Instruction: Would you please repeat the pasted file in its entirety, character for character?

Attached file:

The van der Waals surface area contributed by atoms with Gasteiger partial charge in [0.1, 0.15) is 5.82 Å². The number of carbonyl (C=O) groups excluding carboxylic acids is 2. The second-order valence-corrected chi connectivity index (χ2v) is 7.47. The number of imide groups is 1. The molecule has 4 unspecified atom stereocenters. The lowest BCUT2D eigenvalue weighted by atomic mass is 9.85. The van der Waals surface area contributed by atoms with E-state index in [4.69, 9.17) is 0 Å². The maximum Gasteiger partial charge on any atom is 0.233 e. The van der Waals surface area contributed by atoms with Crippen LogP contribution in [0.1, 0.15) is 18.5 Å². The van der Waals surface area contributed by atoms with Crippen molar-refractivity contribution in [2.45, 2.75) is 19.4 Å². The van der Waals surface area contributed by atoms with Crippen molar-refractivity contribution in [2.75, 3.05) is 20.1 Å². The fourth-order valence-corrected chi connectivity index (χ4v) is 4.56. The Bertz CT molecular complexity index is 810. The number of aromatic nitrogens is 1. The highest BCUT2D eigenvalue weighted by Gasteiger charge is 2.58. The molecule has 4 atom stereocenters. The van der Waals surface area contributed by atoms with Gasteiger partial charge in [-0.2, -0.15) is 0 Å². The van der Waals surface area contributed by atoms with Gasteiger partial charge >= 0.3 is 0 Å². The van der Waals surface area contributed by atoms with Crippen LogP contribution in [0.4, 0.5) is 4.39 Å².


The van der Waals surface area contributed by atoms with Gasteiger partial charge in [0.1, 0.15) is 5.82 Å². The number of carbonyl (C=O) groups excluding carboxylic acids is 2. The second-order valence-corrected chi connectivity index (χ2v) is 7.47. The number of imide groups is 1. The molecule has 4 unspecified atom stereocenters. The lowest BCUT2D eigenvalue weighted by atomic mass is 9.85. The van der Waals surface area contributed by atoms with E-state index in [4.69, 9.17) is 0 Å². The maximum Gasteiger partial charge on any atom is 0.233 e. The van der Waals surface area contributed by atoms with Crippen LogP contribution in [0.1, 0.15) is 18.5 Å². The van der Waals surface area contributed by atoms with Crippen molar-refractivity contribution in [2.45, 2.75) is 19.4 Å². The van der Waals surface area contributed by atoms with Crippen molar-refractivity contribution in [2.75, 3.05) is 20.1 Å². The fourth-order valence-corrected chi connectivity index (χ4v) is 4.56. The Bertz CT molecular complexity index is 810. The number of aromatic nitrogens is 1. The highest BCUT2D eigenvalue weighted by Gasteiger charge is 2.58. The molecule has 4 atom stereocenters. The van der Waals surface area contributed by atoms with Gasteiger partial charge in [-0.2, -0.15) is 0 Å². The van der Waals surface area contributed by atoms with Gasteiger partial charge >= 0.3 is 0 Å². The van der Waals surface area contributed by atoms with Crippen LogP contribution in [0.4, 0.5) is 4.39 Å².